The product liability attorneys at Breslin and Breslin are reporting that a brand of nut butter spread that was recalled Wednesday has sickened people in nine states, including New Jersey, the U.S. Center for Disease Control and Prevention announced.
It recommends that anyone who has purchased a spread from JEM Raw Chocolate, LLC should throw it out – noting the product has a long shelf life and may still be in many kitchens. It urged restaurants as well to discard the product.
So far the spread has been identified as the probably culprit in nine states since July. None of them died, and none required hospitalization.
The New Jersey victim was a 19-month-old Bergen County toddler who became ill around Oct. 15, according to Donna Leusner, a spokeswoman for the N.J. Department of Health. The child was not hospitalized, she said.
The strain, called Salmonella Paratyphi B variant L(+) tartrate(+), has a unique “fingerprint” that allows epidemiologists to match it with cases of food-borne illnesses in different states.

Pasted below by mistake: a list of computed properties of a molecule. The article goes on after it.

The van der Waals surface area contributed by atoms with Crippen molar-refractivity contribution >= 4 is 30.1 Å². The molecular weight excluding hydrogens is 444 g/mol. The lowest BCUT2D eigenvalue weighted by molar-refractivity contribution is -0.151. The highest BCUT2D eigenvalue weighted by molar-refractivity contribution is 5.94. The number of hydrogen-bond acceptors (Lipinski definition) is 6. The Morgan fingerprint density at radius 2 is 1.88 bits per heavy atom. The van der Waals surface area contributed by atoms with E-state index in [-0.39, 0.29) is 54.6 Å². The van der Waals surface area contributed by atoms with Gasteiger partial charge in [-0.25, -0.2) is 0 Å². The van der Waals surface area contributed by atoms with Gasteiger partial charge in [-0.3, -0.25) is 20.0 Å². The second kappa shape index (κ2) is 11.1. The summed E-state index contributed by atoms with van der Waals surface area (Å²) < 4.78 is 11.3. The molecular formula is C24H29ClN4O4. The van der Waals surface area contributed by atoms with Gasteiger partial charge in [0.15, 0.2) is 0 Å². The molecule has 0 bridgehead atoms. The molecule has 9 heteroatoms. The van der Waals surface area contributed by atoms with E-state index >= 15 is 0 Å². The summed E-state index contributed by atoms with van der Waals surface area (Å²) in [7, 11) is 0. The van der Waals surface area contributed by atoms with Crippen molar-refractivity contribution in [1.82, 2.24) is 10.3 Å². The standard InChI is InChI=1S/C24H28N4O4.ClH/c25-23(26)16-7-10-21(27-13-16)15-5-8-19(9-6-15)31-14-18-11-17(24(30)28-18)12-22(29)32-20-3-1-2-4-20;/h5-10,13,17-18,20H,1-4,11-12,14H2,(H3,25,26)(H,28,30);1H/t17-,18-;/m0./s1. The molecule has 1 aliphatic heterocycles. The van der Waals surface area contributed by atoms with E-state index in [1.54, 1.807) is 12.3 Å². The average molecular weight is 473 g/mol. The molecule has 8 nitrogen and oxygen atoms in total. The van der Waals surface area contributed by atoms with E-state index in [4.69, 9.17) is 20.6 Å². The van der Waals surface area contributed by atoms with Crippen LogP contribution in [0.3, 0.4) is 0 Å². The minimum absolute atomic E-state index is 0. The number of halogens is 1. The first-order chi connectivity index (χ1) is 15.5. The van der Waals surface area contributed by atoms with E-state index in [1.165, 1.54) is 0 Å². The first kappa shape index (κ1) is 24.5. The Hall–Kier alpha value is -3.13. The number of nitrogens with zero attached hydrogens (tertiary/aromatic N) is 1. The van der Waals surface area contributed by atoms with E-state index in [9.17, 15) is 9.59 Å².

In response, the Oregon-based company recalled all its variations of nut butter spread. The CDC said even if consumers haven’t become ill from the contents of any JEM product they may have, they should still throw out the rest.
The products, which are organic, were sold at retail stores nationwide as well as online.
The people who became sick range in age from 1 to 79, according to the CDC.
“In interviews, ill people answered questions about foods eaten and other exposures in the week before they became ill. All eight ill people interviewed reported exposure to a nut butter or nut butter spread in the week before illness onset, and six of these people specifically reported exposure to a JEM Raw brand sprouted nut spread,” the CDC indicated in a press release about the voluntary recall.
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